several economic rights which cut the economic ties between the central
authority and the donated areas. For the continuity and development of their
economy they were more dependent on the central government. The main
idea behind tying down the peasants and artisans to the lands and villages
they inhabited was to preserve the self-sufficient village economy. Further,
the conditions obtaining in the village which were independent of the
beneficiaries of land grants and were placed under the charge of the village
headman were not very dissimilar. According to Vatsyayana’s Kamasutra the
headman might compel peasant women not only to work in his fields but also
to spin yam so that his clothes might be supplied to him locally. Some of the
commodities thus produced were also put on sale, apparently to cater to the
simple needs of the villagers.
    That such local units were coming into existence is also evident from the
paucity of coins of common use from the Gupta period onwards. This factor
can be linked up, on the one hand, with the decline of internal trade and the
consequent necessity of producing local commodities to meet local needs
and, on the other, with the weakening of the power at the centre, which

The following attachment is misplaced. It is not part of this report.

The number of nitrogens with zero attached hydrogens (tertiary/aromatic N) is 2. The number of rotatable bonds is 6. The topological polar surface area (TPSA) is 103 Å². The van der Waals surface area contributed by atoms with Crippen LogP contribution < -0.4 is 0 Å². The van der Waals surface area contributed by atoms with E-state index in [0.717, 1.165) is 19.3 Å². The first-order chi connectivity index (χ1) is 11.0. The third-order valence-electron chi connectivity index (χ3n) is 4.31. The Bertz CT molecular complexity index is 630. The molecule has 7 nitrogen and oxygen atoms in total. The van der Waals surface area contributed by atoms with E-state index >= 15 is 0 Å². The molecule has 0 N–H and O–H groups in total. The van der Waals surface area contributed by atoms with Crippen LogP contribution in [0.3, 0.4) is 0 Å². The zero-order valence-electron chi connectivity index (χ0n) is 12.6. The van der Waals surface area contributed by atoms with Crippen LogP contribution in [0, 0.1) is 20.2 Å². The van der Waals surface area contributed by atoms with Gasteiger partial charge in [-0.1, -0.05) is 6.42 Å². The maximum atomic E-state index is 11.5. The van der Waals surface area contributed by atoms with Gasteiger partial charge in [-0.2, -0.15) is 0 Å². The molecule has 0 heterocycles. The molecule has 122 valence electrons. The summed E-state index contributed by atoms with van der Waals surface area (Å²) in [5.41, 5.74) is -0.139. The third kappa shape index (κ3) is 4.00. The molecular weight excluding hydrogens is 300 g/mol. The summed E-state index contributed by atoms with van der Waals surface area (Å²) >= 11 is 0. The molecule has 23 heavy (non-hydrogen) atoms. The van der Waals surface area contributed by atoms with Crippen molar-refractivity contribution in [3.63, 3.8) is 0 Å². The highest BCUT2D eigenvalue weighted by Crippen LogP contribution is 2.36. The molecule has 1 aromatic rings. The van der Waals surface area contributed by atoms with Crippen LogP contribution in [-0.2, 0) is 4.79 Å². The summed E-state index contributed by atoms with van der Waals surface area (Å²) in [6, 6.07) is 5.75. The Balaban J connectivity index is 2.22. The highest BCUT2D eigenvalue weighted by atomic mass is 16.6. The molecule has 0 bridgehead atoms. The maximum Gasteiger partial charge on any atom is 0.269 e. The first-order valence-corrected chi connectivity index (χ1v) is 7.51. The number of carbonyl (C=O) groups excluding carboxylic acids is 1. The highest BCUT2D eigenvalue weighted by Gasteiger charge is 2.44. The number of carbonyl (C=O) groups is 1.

gradually adopted the method of paying officials by grants of revenues or in
kind. It is indicative of the growing disuse of coins in post-Gupta times that
the religious endowments which were made in cash by the princes and
individuals in the first two centuries of the Christian era were now replaced
by grants of land. Further, in the post-Harsha period hardly any coin can be
ascribed with certainty to any ruling house. Of course, legal texts refer to the
use of coins, land charters mention taxes levied in hiranya, and some
inscriptions speak of the cost of construction and purchase in terms of
money; but very few actual finds can be ascribed to this period. In fact, the
absence of coins during the period 600–900 has been noted by several
scholars. It is therefore evident that coins in general became rarer from the
time of Harsha onwards, which leads us to the conclusion that trade suffered
a decline and urban life began to disappear.